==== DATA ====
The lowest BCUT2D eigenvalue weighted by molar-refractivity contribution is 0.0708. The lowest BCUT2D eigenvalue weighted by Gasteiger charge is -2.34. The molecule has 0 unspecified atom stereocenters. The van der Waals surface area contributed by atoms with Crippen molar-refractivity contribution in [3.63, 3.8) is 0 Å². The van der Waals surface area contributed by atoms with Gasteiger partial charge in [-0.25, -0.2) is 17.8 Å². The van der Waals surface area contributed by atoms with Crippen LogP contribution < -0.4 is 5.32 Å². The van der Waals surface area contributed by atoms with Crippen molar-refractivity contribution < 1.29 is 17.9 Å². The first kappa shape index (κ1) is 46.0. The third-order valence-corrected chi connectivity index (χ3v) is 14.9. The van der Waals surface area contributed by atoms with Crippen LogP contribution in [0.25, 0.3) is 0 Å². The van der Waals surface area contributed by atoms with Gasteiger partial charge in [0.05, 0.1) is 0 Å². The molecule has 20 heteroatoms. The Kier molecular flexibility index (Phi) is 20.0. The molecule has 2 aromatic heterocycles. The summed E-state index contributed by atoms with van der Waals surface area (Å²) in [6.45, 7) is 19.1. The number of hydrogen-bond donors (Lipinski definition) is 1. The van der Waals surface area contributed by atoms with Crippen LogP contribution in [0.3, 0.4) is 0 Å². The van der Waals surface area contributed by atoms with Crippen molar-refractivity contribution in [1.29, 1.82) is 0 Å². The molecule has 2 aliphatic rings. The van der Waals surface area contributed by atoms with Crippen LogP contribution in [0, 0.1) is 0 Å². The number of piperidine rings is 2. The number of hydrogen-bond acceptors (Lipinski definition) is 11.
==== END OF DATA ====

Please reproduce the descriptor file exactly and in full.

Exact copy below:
The lowest BCUT2D eigenvalue weighted by molar-refractivity contribution is 0.0708. The lowest BCUT2D eigenvalue weighted by Gasteiger charge is -2.34. The molecule has 0 unspecified atom stereocenters. The van der Waals surface area contributed by atoms with Crippen molar-refractivity contribution in [3.63, 3.8) is 0 Å². The van der Waals surface area contributed by atoms with Gasteiger partial charge in [-0.25, -0.2) is 17.8 Å². The van der Waals surface area contributed by atoms with Crippen LogP contribution < -0.4 is 5.32 Å². The van der Waals surface area contributed by atoms with Crippen molar-refractivity contribution < 1.29 is 17.9 Å². The first kappa shape index (κ1) is 46.0. The third-order valence-corrected chi connectivity index (χ3v) is 14.9. The van der Waals surface area contributed by atoms with Crippen LogP contribution in [0.25, 0.3) is 0 Å². The van der Waals surface area contributed by atoms with Gasteiger partial charge in [0.05, 0.1) is 0 Å². The molecule has 20 heteroatoms. The Kier molecular flexibility index (Phi) is 20.0. The molecule has 2 aromatic heterocycles. The summed E-state index contributed by atoms with van der Waals surface area (Å²) in [6.45, 7) is 19.1. The number of hydrogen-bond donors (Lipinski definition) is 1. The van der Waals surface area contributed by atoms with Crippen LogP contribution in [0.3, 0.4) is 0 Å². The van der Waals surface area contributed by atoms with Crippen molar-refractivity contribution in [1.29, 1.82) is 0 Å². The molecule has 2 aliphatic rings. The van der Waals surface area contributed by atoms with Crippen LogP contribution in [0, 0.1) is 0 Å². The number of piperidine rings is 2. The number of hydrogen-bond acceptors (Lipinski definition) is 11.